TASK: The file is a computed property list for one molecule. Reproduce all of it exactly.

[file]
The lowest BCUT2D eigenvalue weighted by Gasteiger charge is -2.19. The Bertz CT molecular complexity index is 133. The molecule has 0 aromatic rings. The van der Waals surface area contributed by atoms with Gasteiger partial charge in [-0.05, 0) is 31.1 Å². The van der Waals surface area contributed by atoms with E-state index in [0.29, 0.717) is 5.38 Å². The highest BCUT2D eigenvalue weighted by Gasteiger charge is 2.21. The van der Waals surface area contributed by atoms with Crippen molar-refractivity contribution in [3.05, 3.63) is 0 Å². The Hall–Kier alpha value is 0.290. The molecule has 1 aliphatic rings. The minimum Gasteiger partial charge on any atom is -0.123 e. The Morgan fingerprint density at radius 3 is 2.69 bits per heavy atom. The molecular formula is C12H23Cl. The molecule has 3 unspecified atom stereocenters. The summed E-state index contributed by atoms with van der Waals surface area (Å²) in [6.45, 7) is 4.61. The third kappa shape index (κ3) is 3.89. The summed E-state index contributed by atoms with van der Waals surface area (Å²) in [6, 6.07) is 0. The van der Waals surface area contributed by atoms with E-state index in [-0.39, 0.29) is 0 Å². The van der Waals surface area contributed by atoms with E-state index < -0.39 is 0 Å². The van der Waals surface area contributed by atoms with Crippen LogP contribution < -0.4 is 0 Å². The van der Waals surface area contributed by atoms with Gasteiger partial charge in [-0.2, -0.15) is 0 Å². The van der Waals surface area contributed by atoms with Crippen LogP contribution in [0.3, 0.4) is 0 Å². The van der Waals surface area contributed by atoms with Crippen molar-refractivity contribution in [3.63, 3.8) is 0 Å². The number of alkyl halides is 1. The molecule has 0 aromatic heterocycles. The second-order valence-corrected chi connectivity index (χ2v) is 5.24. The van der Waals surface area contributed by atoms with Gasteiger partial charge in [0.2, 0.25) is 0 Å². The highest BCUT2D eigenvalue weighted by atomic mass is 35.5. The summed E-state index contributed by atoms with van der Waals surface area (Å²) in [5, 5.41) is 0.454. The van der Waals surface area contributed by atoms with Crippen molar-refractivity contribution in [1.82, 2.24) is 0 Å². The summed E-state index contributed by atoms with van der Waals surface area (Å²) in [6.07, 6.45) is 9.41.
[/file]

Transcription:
The lowest BCUT2D eigenvalue weighted by Gasteiger charge is -2.19. The Bertz CT molecular complexity index is 133. The molecule has 0 aromatic rings. The van der Waals surface area contributed by atoms with Gasteiger partial charge in [-0.05, 0) is 31.1 Å². The van der Waals surface area contributed by atoms with E-state index in [0.29, 0.717) is 5.38 Å². The highest BCUT2D eigenvalue weighted by Gasteiger charge is 2.21. The van der Waals surface area contributed by atoms with Crippen molar-refractivity contribution in [3.05, 3.63) is 0 Å². The Hall–Kier alpha value is 0.290. The molecule has 1 aliphatic rings. The minimum Gasteiger partial charge on any atom is -0.123 e. The Morgan fingerprint density at radius 3 is 2.69 bits per heavy atom. The molecular formula is C12H23Cl. The molecule has 3 unspecified atom stereocenters. The summed E-state index contributed by atoms with van der Waals surface area (Å²) in [6.45, 7) is 4.61. The third kappa shape index (κ3) is 3.89. The summed E-state index contributed by atoms with van der Waals surface area (Å²) in [6, 6.07) is 0. The van der Waals surface area contributed by atoms with E-state index in [-0.39, 0.29) is 0 Å². The van der Waals surface area contributed by atoms with E-state index < -0.39 is 0 Å². The van der Waals surface area contributed by atoms with Crippen LogP contribution < -0.4 is 0 Å². The van der Waals surface area contributed by atoms with Gasteiger partial charge in [-0.2, -0.15) is 0 Å². The van der Waals surface area contributed by atoms with Crippen LogP contribution in [0.3, 0.4) is 0 Å². The van der Waals surface area contributed by atoms with Crippen molar-refractivity contribution in [3.63, 3.8) is 0 Å². The number of alkyl halides is 1. The molecule has 0 aromatic heterocycles. The second-order valence-corrected chi connectivity index (χ2v) is 5.24. The van der Waals surface area contributed by atoms with Gasteiger partial charge in [0.2, 0.25) is 0 Å². The highest BCUT2D eigenvalue weighted by atomic mass is 35.5. The summed E-state index contributed by atoms with van der Waals surface area (Å²) in [5, 5.41) is 0.454. The van der Waals surface area contributed by atoms with Crippen molar-refractivity contribution in [1.82, 2.24) is 0 Å². The summed E-state index contributed by atoms with van der Waals surface area (Å²) in [6.07, 6.45) is 9.41.